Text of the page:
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Relief Package Poised to Complicate Already-Messy Filing Season

March 11, 2021, 9:45 AM

Tax preparers are bracing for a complicated tax season to get even messier after the latest stimulus package made a number of tax changes, some that will impact already-filed returns.

The legislation, which President Joe Biden is poised to sign into law, includes a third round of relief checks and a measure exempting the first $10,200 of 2020 unemployment income from federal taxes for people earning less than $150,000. The changes will require the IRS, which so far has been adamant about not extending the filing season, to modify its IT systems with about a month before tax returns are due on April 15.

The package also creates new headaches for tax professionals—many whom were already struggling to prepare returns this year because they still have questions about relief measures in last year’s stimulus packages.

“We’re literally building the freakin’ plane in the middle of the flight,” said Adam Markowitz, an enrolled agent and vice president at Howard L. Markowitz PA CPA. “And there are lots of ways to crash.”

Confusion Abounds

The unemployment compensation tax relief in particular will require quick action from the IRS, as it impacts returns filed this year. As many as 40 million Americans received unemployment insurance benefits in 2020, according to The Century Foundation.

It isn’t clear if the agency will allow individuals who already filed to amend returns or whether it will find a way to issue refunds automatically to those who overpaid. Asked about the change early Wednesday, the IRS said it doesn’t comment on pending legislation.

Amending returns will typically cost taxpayers. And there are aren’t many ways for low-income individuals, who are already dealing with their share of challenges this season, to avoid those charges, said Patrick Thomas, who directs Notre Dame Law School’s tax clinic.

Many of the IRS’s Volunteer Income Tax Assistance and Tax Counseling for the Elderly sites, which offer free tax preparation to certain populations, including low-income individuals, are either closed or not operating at full capacity this year due to the pandemic. Thomas and others also noted it’s unclear if people can use the Free File program, another option for free tax preparation, to amend returns.

The Free File Alliance, which is the group of tax preparation companies that partners with the IRS to carry out the Free File program, didn’t return a request for comment.

Stressed Agency

The IRS has already been pushed to its limits this filing season—its resources are depleted after years of budget cuts, its call centers are stretched thin trying to respond to a flood of questions from taxpayers on the filing season and Covid-19 relief, and it is still processing tax returns from last year.

Former IRS Commissioner John Koskinen said he couldn’t remember the last time Congress changed the tax law in the middle of the filing season.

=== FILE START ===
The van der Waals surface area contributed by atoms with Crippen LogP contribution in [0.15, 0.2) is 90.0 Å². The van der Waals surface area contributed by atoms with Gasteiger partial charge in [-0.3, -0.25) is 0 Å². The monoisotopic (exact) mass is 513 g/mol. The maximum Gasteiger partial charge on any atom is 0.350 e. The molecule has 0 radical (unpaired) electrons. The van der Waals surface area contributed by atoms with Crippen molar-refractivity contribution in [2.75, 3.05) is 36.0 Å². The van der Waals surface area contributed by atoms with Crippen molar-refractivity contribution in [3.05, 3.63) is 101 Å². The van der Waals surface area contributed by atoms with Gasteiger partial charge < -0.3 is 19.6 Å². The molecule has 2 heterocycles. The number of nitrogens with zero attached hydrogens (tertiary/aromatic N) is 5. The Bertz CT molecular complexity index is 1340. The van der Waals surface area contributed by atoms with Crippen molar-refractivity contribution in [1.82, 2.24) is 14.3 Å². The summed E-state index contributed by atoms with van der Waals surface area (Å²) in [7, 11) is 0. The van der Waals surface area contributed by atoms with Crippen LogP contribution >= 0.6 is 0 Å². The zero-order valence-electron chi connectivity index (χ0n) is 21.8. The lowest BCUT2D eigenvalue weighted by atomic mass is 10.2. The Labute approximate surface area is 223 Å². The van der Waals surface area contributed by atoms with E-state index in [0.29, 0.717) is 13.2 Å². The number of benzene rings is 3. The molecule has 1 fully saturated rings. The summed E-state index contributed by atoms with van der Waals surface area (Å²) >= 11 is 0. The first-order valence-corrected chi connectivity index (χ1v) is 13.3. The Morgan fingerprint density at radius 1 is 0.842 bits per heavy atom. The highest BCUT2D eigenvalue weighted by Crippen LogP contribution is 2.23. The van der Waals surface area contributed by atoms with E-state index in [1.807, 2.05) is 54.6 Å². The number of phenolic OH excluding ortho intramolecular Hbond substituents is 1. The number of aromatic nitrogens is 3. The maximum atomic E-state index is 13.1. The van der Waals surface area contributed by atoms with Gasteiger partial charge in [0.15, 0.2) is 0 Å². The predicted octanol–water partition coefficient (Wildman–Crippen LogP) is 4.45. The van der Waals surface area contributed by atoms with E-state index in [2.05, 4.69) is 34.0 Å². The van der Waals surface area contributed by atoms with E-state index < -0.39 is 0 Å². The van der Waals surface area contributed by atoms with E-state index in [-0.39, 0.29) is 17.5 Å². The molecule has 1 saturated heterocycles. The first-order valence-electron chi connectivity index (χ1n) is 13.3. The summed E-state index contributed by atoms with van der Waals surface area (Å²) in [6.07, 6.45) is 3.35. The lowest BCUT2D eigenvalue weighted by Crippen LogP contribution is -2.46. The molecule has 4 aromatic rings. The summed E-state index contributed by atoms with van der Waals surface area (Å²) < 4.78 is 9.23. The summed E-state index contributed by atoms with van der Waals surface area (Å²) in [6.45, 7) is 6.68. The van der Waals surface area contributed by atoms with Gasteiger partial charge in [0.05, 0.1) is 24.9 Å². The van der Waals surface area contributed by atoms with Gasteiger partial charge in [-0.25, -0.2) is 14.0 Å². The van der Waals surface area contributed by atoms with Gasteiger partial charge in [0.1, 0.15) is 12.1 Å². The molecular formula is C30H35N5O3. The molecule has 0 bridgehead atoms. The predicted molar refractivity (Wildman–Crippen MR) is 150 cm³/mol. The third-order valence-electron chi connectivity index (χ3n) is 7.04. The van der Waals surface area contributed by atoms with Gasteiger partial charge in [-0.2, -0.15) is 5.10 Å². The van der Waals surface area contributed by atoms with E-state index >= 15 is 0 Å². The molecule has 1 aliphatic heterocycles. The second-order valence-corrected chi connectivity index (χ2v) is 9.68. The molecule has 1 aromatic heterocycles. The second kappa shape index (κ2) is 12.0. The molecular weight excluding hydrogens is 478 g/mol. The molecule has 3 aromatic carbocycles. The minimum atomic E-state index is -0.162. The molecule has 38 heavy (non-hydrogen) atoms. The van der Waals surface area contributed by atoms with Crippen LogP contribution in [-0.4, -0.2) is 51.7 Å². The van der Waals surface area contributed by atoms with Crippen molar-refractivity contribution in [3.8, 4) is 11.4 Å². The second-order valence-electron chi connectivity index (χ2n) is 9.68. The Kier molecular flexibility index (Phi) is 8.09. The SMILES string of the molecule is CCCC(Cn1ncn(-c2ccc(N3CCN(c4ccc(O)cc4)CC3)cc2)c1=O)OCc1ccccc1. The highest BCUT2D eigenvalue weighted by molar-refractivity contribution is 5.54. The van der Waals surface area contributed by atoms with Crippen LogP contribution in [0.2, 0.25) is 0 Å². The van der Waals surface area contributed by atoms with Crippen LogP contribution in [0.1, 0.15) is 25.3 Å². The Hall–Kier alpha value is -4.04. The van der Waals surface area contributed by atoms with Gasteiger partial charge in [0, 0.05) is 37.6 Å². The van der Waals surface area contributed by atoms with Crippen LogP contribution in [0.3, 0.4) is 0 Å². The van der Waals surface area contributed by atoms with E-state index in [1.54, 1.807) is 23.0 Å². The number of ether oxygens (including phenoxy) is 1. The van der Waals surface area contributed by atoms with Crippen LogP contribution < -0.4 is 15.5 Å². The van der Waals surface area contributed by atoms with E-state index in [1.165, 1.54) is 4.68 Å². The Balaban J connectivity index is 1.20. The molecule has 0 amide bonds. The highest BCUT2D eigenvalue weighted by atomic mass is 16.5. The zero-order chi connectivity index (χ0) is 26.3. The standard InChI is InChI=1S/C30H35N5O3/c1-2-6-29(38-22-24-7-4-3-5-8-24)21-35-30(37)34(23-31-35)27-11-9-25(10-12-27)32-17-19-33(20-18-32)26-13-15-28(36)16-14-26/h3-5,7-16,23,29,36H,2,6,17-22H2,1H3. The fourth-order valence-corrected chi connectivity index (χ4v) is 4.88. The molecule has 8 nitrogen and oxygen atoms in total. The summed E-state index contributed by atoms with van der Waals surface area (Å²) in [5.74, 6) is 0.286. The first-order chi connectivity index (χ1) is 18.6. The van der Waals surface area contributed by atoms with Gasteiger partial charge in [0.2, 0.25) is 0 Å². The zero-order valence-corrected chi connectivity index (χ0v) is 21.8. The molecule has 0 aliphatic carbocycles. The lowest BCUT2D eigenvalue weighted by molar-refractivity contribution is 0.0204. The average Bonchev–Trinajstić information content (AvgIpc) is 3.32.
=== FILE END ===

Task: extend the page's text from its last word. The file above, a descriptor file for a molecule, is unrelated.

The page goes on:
Sometimes lawmakers will renew temporary tax breaks, known as tax extenders, at the last minute, but never this late, and the agency’s systems are already well-adapted to adjust for those changes.

“There’s a good reason this is very rarely done, and that’s because the IRS systems are very complicated and parts of the software are hard coded,” Koskinen said. “To make changes in that system is complicated normally, but fixing the system while it’s running is even more difficult.”

Extend or Not?

Calls for extending the tax-filing season past the upcoming April 15 deadline are growing louder.

Up to this point, Commissioner Charles Rettig has rejected the idea, saying an extension is unnecessary. But the new aid legislation paired with increasing pressure from the outside may force the agency to act.

House Ways and Means Chair Richard Neal (D-Mass.) and Oversight Subcommittee Chair Bill Pascrell (D-N.J.) in a statement earlier this week calling for an extension, noted that as of the end of February the agency had processed 31% fewer returns compared with the same time frame last year. The IRS started the season about two weeks later than normal.

What that means is the agency will be facing a crunch in the last month of the season, at the same time it’s trying to accommodate all the new legislative changes, said former Commissioner Mark Everson, now vice chairman of alliantgroup LP.

Still, extending comes with its own set of complications.

The Federation of Tax Administrators is advocating against an extension because of the time-consuming and expensive work state agencies would have to undertake to rework software and tax notices at this point in the filing season.

At the same time, the Covid-19 relief package has tasked the IRS with delivering advance payments—on an expected monthly basis—of the child tax credit beginning July 1.

“So, extending the filing season to deal with the tax exemption for unemployment payments will run into the work necessary to deal with the monthly child tax credits,” Koskinen said.

To contact the reporter on this story: Allyson Versprille in Washington at aversprille@bloombergtax.com

To contact the editors responsible for this story: Patrick Ambrosio at pambrosio@bloombergtax.com; Colleen Murphy at cmurphy@bloombergtax.com

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